Call me old-fashioned or just plain old, but one of the things I like about airline travel is being required to shut off cell phones -- no talking, texting, emailing, Facebooking or whatevering for the duration of the flight.
The reason I like it is simple. People who aren't glued to cell phones are somewhat more likely to turn to the stranger who is wedged in beside them and engage in what was once known as polite conversation.
This, of course, can be good or bad, based on the social skills, mental health and personal hygiene of the stranger.
Sometimes it's not a give-and-take conversation, but a mind-numbing monologue that makes you want to get in the overhead bin and refuse to come down. I can only imagine what the FAA would have to say about that.
But usually, in my experience, getting to know someone I've never met and will most likely never meet again is a pleasant way to pass a flight. It also helps me to forget the sobering fact that I'm hurtling through the air 35,000 feet above the earth.
Once in a while, if I'm lucky, I strike gold and get to sit next to someone like Sasha -- young, 17 or so, gracious, well-mannered and brimming over with life.
I wish you could've seen her.
We started with the question we were both dying to ask: The killer eyelashes on the flight attendant. Real or fake?
"When you get a chance," I whispered, "ask her."
Sasha grinned. "I will."
Then we played a fun game that my kids used to call, "Mom Asks Too Many Questions."
Sasha told me that she was born in Serbia, but had lived in California with her mother since the age of 6.
"I go back every summer to see my family. I love Serbia! It's such a jewel of a country!"
She was on her way to Las Vegas to spend her spring break with the family of a friend.
"Where do you go to school?"
"Monterey High," she said.
I laughed. "Do you know Randall Gym?"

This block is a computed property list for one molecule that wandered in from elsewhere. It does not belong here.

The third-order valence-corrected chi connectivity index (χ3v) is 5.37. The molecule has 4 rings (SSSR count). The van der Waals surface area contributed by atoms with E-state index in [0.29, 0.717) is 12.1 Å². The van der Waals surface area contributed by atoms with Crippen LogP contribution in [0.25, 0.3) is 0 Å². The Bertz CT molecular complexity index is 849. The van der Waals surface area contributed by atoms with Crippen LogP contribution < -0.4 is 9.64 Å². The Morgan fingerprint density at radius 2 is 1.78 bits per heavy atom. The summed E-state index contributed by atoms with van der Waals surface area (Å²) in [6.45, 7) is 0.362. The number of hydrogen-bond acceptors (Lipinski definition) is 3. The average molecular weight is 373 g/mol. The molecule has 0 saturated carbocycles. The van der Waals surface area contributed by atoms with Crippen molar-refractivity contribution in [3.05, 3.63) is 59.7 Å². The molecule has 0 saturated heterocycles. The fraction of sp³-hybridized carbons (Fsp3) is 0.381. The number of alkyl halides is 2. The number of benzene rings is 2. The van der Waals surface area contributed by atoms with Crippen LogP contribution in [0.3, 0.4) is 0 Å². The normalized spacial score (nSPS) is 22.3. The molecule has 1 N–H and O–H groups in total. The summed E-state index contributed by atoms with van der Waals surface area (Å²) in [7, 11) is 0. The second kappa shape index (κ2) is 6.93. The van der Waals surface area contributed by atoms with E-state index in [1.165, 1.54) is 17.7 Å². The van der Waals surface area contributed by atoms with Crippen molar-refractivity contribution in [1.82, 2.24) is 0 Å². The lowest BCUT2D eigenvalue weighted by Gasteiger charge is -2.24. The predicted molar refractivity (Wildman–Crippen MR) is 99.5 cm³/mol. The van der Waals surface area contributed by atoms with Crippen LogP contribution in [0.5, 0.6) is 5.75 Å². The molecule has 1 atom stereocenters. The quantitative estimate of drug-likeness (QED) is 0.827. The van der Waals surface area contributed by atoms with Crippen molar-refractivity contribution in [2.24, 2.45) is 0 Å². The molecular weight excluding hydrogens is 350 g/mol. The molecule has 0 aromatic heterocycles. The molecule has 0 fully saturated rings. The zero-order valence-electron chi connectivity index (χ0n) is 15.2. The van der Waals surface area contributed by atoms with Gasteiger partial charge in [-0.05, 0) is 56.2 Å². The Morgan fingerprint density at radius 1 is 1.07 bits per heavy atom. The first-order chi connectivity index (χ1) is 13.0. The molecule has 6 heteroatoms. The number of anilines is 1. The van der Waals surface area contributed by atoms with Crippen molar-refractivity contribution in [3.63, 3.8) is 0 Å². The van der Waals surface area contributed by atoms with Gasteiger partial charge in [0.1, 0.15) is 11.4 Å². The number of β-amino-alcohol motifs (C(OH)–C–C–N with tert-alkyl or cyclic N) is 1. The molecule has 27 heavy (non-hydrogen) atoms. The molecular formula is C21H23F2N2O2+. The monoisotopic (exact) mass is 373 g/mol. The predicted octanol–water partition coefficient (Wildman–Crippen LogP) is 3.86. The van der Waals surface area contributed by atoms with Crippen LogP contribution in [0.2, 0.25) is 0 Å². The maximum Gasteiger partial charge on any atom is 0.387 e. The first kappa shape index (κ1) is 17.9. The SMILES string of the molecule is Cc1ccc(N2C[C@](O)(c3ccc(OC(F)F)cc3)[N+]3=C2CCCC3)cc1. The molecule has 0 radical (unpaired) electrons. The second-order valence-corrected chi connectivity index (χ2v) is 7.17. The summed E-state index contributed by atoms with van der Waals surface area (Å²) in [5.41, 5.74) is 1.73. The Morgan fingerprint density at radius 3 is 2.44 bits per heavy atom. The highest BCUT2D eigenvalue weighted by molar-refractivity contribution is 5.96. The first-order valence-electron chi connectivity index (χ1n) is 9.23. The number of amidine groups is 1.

"Yes, sure," she said. "That's where I play volleyball."
"It's named for my late husband," I said. "He taught and coached at Monterey High for years. Our three children all went to school there, too."
With that, Sasha pulled out her yearbook and we spent several minutes comparing notes on how some things have changed while other things have stayed the same. Isn't that always the way life goes?
She told me she's not quite sure yet what she wants to do, but she might like to be a writer.
I nodded and smiled. "I bet you're a wonderful writer."
She said she loves to write and I said I like it, too, though what I really like is having written.
Just then the flight attendant came down the aisle and Sasha asked politely in a whisper, "Your lashes. Are they real?"
The attendant smiled, batted her eyes and shook her head no.
After she left, Sasha said, "I might try lashes for the prom."
Heck, I thought, I might try them tomorrow. At my age, you don't want to wait for a prom.
For a moment, I recalled the tall skinny girl I was at Sasha's age, when my life lay before me, a blank page waiting to be filled.
Suddenly we were landing and it was time to go. I gave Sasha my business card and said if she'd ever like to talk about writing or whatever, I'd be glad to hear from her. Then I wished her the best and said goodbye.
In the cab on my way home I found myself wondering: What will Sasha do with her life?
What will I do with mine?
What will you do with yours?
Every morning, at any age, we wake to find our lives shining before us, another fresh blank page waiting to be filled.
It's a small and wonderful world, with or without killer lashes. Especially if we can shut off the distractions once in a while, and take a little time to turn strangers into friends.
Sharon Randall is a columnist for McClatchy-Tribune News Service (www.sharonrandall.com).